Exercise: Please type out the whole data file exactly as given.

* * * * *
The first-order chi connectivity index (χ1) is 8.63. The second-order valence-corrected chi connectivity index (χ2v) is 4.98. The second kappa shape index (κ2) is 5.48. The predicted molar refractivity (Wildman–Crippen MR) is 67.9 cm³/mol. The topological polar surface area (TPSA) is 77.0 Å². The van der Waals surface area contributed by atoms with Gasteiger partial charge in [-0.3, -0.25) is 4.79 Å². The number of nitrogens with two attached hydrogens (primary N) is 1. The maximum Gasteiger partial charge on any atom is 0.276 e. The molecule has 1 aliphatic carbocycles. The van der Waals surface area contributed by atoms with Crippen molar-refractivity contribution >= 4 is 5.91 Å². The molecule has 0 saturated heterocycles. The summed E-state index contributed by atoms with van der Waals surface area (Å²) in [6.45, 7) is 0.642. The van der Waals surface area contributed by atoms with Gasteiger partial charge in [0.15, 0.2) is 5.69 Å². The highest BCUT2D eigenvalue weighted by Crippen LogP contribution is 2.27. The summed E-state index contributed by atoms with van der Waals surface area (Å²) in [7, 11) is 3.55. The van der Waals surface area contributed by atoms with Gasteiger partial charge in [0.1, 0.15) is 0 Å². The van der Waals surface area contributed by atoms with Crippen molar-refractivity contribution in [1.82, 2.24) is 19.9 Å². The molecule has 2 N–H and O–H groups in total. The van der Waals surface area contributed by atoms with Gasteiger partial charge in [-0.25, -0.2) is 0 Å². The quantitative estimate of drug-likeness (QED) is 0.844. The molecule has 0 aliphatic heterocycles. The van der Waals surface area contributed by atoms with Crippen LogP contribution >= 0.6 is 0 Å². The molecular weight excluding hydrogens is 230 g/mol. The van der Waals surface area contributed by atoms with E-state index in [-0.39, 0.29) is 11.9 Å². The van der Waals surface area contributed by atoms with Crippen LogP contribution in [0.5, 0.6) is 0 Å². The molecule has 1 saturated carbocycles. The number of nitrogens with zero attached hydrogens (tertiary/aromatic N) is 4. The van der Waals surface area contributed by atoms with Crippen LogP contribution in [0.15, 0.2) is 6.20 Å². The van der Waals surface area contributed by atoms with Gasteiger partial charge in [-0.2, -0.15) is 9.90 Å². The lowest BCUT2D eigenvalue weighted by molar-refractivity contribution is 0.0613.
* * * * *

The first-order chi connectivity index (χ1) is 8.63. The second-order valence-corrected chi connectivity index (χ2v) is 4.98. The second kappa shape index (κ2) is 5.48. The predicted molar refractivity (Wildman–Crippen MR) is 67.9 cm³/mol. The topological polar surface area (TPSA) is 77.0 Å². The van der Waals surface area contributed by atoms with Gasteiger partial charge in [-0.3, -0.25) is 4.79 Å². The number of nitrogens with two attached hydrogens (primary N) is 1. The maximum Gasteiger partial charge on any atom is 0.276 e. The molecule has 1 aliphatic carbocycles. The van der Waals surface area contributed by atoms with Crippen molar-refractivity contribution >= 4 is 5.91 Å². The molecule has 0 saturated heterocycles. The summed E-state index contributed by atoms with van der Waals surface area (Å²) in [6.45, 7) is 0.642. The van der Waals surface area contributed by atoms with Gasteiger partial charge in [0.15, 0.2) is 5.69 Å². The highest BCUT2D eigenvalue weighted by Crippen LogP contribution is 2.27. The summed E-state index contributed by atoms with van der Waals surface area (Å²) in [7, 11) is 3.55. The van der Waals surface area contributed by atoms with Gasteiger partial charge in [0.1, 0.15) is 0 Å². The van der Waals surface area contributed by atoms with Crippen molar-refractivity contribution in [1.82, 2.24) is 19.9 Å². The molecule has 2 N–H and O–H groups in total. The van der Waals surface area contributed by atoms with Gasteiger partial charge in [-0.25, -0.2) is 0 Å². The quantitative estimate of drug-likeness (QED) is 0.844. The molecule has 0 aliphatic heterocycles. The van der Waals surface area contributed by atoms with Crippen LogP contribution >= 0.6 is 0 Å². The molecular weight excluding hydrogens is 230 g/mol. The van der Waals surface area contributed by atoms with E-state index in [-0.39, 0.29) is 11.9 Å². The van der Waals surface area contributed by atoms with Crippen LogP contribution in [0.5, 0.6) is 0 Å². The molecule has 1 saturated carbocycles. The number of nitrogens with zero attached hydrogens (tertiary/aromatic N) is 4. The van der Waals surface area contributed by atoms with Crippen LogP contribution in [0.15, 0.2) is 6.20 Å². The van der Waals surface area contributed by atoms with Gasteiger partial charge in [-0.2, -0.15) is 9.90 Å². The lowest BCUT2D eigenvalue weighted by molar-refractivity contribution is 0.0613.